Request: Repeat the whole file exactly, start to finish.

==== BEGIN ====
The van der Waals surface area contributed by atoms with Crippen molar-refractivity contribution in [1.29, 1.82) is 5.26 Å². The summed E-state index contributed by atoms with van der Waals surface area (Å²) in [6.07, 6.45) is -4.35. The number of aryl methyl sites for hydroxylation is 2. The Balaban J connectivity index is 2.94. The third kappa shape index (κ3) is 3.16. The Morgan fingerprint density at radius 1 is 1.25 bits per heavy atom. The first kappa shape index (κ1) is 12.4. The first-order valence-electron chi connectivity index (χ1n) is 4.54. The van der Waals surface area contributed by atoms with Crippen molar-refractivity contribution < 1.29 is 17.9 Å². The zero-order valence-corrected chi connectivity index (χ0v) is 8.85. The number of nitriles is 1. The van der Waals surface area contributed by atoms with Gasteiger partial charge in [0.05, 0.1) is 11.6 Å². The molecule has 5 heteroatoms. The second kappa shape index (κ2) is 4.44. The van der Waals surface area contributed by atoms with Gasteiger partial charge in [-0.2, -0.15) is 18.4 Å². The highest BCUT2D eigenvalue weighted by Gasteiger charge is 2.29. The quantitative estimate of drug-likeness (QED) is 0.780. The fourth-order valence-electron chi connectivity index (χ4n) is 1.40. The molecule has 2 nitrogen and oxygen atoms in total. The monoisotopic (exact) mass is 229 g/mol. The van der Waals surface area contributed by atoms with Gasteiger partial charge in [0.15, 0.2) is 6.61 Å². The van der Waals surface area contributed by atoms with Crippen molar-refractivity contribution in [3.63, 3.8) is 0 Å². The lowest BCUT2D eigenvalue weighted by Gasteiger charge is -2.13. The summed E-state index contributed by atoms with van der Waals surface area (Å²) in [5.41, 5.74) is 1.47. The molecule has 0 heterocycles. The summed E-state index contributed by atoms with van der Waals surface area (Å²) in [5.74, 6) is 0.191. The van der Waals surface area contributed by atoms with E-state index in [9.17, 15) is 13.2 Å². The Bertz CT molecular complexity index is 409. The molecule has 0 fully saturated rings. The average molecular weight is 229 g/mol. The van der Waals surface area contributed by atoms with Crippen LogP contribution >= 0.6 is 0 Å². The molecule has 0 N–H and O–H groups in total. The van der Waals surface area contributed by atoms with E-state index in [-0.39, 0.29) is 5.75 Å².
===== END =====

The van der Waals surface area contributed by atoms with Crippen molar-refractivity contribution in [1.29, 1.82) is 5.26 Å². The summed E-state index contributed by atoms with van der Waals surface area (Å²) in [6.07, 6.45) is -4.35. The number of aryl methyl sites for hydroxylation is 2. The Balaban J connectivity index is 2.94. The third kappa shape index (κ3) is 3.16. The Morgan fingerprint density at radius 1 is 1.25 bits per heavy atom. The first kappa shape index (κ1) is 12.4. The first-order valence-electron chi connectivity index (χ1n) is 4.54. The van der Waals surface area contributed by atoms with Crippen molar-refractivity contribution < 1.29 is 17.9 Å². The zero-order valence-corrected chi connectivity index (χ0v) is 8.85. The number of nitriles is 1. The van der Waals surface area contributed by atoms with Gasteiger partial charge in [0.05, 0.1) is 11.6 Å². The molecule has 5 heteroatoms. The second kappa shape index (κ2) is 4.44. The van der Waals surface area contributed by atoms with Gasteiger partial charge in [-0.2, -0.15) is 18.4 Å². The highest BCUT2D eigenvalue weighted by Gasteiger charge is 2.29. The quantitative estimate of drug-likeness (QED) is 0.780. The fourth-order valence-electron chi connectivity index (χ4n) is 1.40. The molecule has 2 nitrogen and oxygen atoms in total. The monoisotopic (exact) mass is 229 g/mol. The van der Waals surface area contributed by atoms with Gasteiger partial charge in [0.15, 0.2) is 6.61 Å². The van der Waals surface area contributed by atoms with Crippen molar-refractivity contribution in [3.63, 3.8) is 0 Å². The lowest BCUT2D eigenvalue weighted by Gasteiger charge is -2.13. The summed E-state index contributed by atoms with van der Waals surface area (Å²) in [5.41, 5.74) is 1.47. The molecule has 0 heterocycles. The summed E-state index contributed by atoms with van der Waals surface area (Å²) in [5.74, 6) is 0.191. The van der Waals surface area contributed by atoms with E-state index in [9.17, 15) is 13.2 Å². The Bertz CT molecular complexity index is 409. The molecule has 0 fully saturated rings. The average molecular weight is 229 g/mol. The van der Waals surface area contributed by atoms with Crippen LogP contribution >= 0.6 is 0 Å². The molecule has 0 N–H and O–H groups in total. The van der Waals surface area contributed by atoms with E-state index in [-0.39, 0.29) is 5.75 Å².